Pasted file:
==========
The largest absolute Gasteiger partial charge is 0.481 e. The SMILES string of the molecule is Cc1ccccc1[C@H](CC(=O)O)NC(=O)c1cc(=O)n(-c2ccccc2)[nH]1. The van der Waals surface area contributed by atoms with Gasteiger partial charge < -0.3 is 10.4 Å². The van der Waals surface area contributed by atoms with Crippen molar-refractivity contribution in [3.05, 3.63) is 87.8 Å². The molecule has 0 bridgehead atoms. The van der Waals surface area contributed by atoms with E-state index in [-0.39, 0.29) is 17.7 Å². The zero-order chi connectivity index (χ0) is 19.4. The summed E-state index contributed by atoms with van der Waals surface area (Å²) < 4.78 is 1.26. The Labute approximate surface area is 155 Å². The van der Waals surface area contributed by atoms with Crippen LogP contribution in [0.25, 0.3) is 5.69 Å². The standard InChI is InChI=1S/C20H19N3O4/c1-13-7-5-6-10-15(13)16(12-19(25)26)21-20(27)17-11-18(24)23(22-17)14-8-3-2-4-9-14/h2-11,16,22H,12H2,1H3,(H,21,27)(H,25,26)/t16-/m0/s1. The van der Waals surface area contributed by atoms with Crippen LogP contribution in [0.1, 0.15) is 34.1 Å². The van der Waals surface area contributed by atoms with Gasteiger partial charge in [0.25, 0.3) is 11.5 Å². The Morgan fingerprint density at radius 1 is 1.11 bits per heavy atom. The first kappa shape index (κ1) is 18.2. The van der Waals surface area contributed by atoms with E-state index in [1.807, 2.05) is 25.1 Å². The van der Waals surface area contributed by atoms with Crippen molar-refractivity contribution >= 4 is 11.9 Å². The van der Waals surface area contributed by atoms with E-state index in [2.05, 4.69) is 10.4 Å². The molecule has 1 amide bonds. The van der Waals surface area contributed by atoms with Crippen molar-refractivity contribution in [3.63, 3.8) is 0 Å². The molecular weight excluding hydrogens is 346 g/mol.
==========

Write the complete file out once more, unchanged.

The largest absolute Gasteiger partial charge is 0.481 e. The SMILES string of the molecule is Cc1ccccc1[C@H](CC(=O)O)NC(=O)c1cc(=O)n(-c2ccccc2)[nH]1. The van der Waals surface area contributed by atoms with Gasteiger partial charge < -0.3 is 10.4 Å². The van der Waals surface area contributed by atoms with Crippen molar-refractivity contribution in [3.05, 3.63) is 87.8 Å². The molecule has 0 bridgehead atoms. The van der Waals surface area contributed by atoms with E-state index in [-0.39, 0.29) is 17.7 Å². The zero-order chi connectivity index (χ0) is 19.4. The summed E-state index contributed by atoms with van der Waals surface area (Å²) < 4.78 is 1.26. The Labute approximate surface area is 155 Å². The van der Waals surface area contributed by atoms with Crippen LogP contribution in [0.25, 0.3) is 5.69 Å². The standard InChI is InChI=1S/C20H19N3O4/c1-13-7-5-6-10-15(13)16(12-19(25)26)21-20(27)17-11-18(24)23(22-17)14-8-3-2-4-9-14/h2-11,16,22H,12H2,1H3,(H,21,27)(H,25,26)/t16-/m0/s1. The van der Waals surface area contributed by atoms with Crippen LogP contribution in [0.1, 0.15) is 34.1 Å². The van der Waals surface area contributed by atoms with Gasteiger partial charge in [0.25, 0.3) is 11.5 Å². The Morgan fingerprint density at radius 1 is 1.11 bits per heavy atom. The first kappa shape index (κ1) is 18.2. The van der Waals surface area contributed by atoms with E-state index in [1.807, 2.05) is 25.1 Å². The van der Waals surface area contributed by atoms with Crippen molar-refractivity contribution >= 4 is 11.9 Å². The van der Waals surface area contributed by atoms with E-state index in [2.05, 4.69) is 10.4 Å². The molecule has 1 amide bonds. The van der Waals surface area contributed by atoms with Crippen molar-refractivity contribution in [3.63, 3.8) is 0 Å². The molecular weight excluding hydrogens is 346 g/mol.